June 29Miami set his daily temperature second in a row record at 95 degrees, though Fort WorthTexas, narrowly beat the daily record high at 103 degrees and New Orleans broke another daily record at 100 degrees – marking the first time temperatures have reached triple digits at the city’s airport in seven years.

June 28RoswellNew Mexico, another daily high set at 112 degrees, the city second hottest day on record, while Miami another daily record was broken with a temperature of 95 degrees.

June 25As the heat wave extends eastward, New Orleans set a new daily record at 98 degrees, beating the previous high of 97 set last year.

June 24RoswellNew Mexico tied its daily heat record with a high of 110 degrees set in 1990, and Saint Anthony for the second straight day he tied his daily record (102).

June 23Saint Anthony tied its daily heat record at 102 degrees, and Laredo set another daily record (109).

June 22Corpus Christi, McAllen and Laredo continued to break daily high temperature records (103, 105 and 114 degrees, respectively).

June 21The IS Florida Keys tied daily record high temperature at 94 degrees, and Saint PaulMinnesota, daily record (91), Body of Christ, Texas, broke the daily record (100) and Houston tied its daily record (99).

June 20Laredo and McAllen broke daily records again, at 114 and 106 degrees, respectively, and Austin setting another daily record (106) and Midland broke his daily record (109).

June 19Records were broken across Texas during the heat wave, and new daily highs were set Saint Anthony (105 degrees) and McAllen (107), who Austin tied its previous daily record of 106 degrees, according to the The National Weather Service and Laredo tied the highest temperature on record for the city (115) – Laredo broke another daily record on June 13 (111 degrees).

June 16Miami broke a daily record with a temperature of 95 degrees – breaking a record that had stood for 12 years – during Fort Lauderdale broke record daily heat (95 degrees).

June 3Cincinnati broke the daily high record that was set in 1951 (93 degrees).

June 2Hartford also saw a daily record (94 degrees), beating the record set in 1961 at 3 degrees and Philadelphia narrowly beat a 23-year record (95 degrees), and temperature records also fell in the Midwest, including in St Louis (93 degrees) and Detroit (90 degrees).

June 1Buffalo setting daily temperature records on consecutive days to start the month (90 degrees), and SyracuseNew York, set a record at 91 degrees, and FargoNorth Dakota, set a daily record at 97 degrees.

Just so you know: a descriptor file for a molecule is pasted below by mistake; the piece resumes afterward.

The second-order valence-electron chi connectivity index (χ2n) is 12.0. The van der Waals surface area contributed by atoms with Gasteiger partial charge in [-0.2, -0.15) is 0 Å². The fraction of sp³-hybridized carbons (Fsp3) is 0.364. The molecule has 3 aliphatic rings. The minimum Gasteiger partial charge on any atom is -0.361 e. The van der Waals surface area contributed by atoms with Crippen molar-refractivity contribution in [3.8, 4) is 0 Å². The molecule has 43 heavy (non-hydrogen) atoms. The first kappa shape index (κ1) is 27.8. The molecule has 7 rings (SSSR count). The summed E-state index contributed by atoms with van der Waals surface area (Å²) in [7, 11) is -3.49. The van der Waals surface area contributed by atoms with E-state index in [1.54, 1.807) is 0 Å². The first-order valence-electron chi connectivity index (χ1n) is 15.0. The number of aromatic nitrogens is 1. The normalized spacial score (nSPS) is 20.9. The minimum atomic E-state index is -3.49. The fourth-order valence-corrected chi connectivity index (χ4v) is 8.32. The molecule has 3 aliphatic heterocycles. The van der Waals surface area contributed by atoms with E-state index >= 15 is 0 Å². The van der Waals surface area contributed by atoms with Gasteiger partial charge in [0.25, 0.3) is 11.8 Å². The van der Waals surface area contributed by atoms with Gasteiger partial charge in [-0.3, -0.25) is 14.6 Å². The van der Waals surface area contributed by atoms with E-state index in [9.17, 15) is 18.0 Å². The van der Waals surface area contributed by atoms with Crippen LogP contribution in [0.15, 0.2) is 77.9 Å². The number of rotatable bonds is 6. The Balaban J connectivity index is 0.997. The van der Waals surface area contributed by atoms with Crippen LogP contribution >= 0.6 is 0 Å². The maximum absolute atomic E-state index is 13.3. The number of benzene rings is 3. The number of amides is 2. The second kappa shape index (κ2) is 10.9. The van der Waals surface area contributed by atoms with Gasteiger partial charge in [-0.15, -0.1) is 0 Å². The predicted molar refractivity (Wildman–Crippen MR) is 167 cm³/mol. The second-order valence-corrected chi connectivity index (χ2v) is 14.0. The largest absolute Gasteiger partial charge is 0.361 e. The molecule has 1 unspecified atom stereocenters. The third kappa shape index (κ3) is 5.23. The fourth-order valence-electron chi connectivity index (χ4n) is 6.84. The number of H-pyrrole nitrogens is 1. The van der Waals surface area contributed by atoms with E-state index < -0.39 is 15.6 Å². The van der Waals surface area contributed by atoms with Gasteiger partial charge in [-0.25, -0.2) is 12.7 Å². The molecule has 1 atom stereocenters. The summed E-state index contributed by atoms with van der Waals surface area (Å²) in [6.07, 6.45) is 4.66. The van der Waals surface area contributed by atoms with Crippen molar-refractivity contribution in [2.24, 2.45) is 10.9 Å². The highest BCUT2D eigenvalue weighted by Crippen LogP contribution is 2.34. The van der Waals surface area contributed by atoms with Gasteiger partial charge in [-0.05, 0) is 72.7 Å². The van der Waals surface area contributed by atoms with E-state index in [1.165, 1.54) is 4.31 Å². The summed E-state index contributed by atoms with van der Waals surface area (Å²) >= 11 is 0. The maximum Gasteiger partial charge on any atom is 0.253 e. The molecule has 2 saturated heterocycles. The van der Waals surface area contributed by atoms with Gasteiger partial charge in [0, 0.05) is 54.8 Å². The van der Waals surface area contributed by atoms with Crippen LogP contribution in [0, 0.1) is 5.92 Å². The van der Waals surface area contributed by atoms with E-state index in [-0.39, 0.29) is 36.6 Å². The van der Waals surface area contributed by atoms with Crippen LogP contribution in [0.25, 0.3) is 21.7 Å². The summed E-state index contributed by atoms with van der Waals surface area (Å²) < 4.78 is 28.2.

An excessive heat warning is in effect for Arizona, southern California and parts of Nevada, and heat advisories are in effect across the South and Southwest, bringing “dangerously hot conditions” and a heat index — how hot it feels outside when humidity is factored in — into the 120s and 130s in some areas. Forecasters urged residents to stay hydrated in air-conditioned rooms, avoid strenuous outdoor activity and take “extra precautions” when outside.

More daily heat records. Forecasters warn southwestern cities, including Phoenix – which is in the middle of a multi-week heat wave – will continue to set records this week, although heat warnings could keep daily records from California to Florida.

Forecasters expect the early-season heat waves to be a sign of things to come, as a weather phenomenon known as El Niño develops, bringing warmer air north, and as scientists warn that the effects of climate change from greenhouse gas emissions will continue to raise temperatures, prolong drought conditions and make wildfires more frequent and intense. About 1,500 US cities and towns broke daily heat records over a 30-day period ending last September, as heat waves spread across the US, as well as the UK and southern Europe. So far this year, a heat wave in China took down one-day records in China, and in the United Kingdom, forecasters have warned about the hottest year on record.

A scorching 119-step high in Big Bend National Park in west Texas on June 23 came within one step of tying the all-time temperature record for the state of Texas, set in 1936.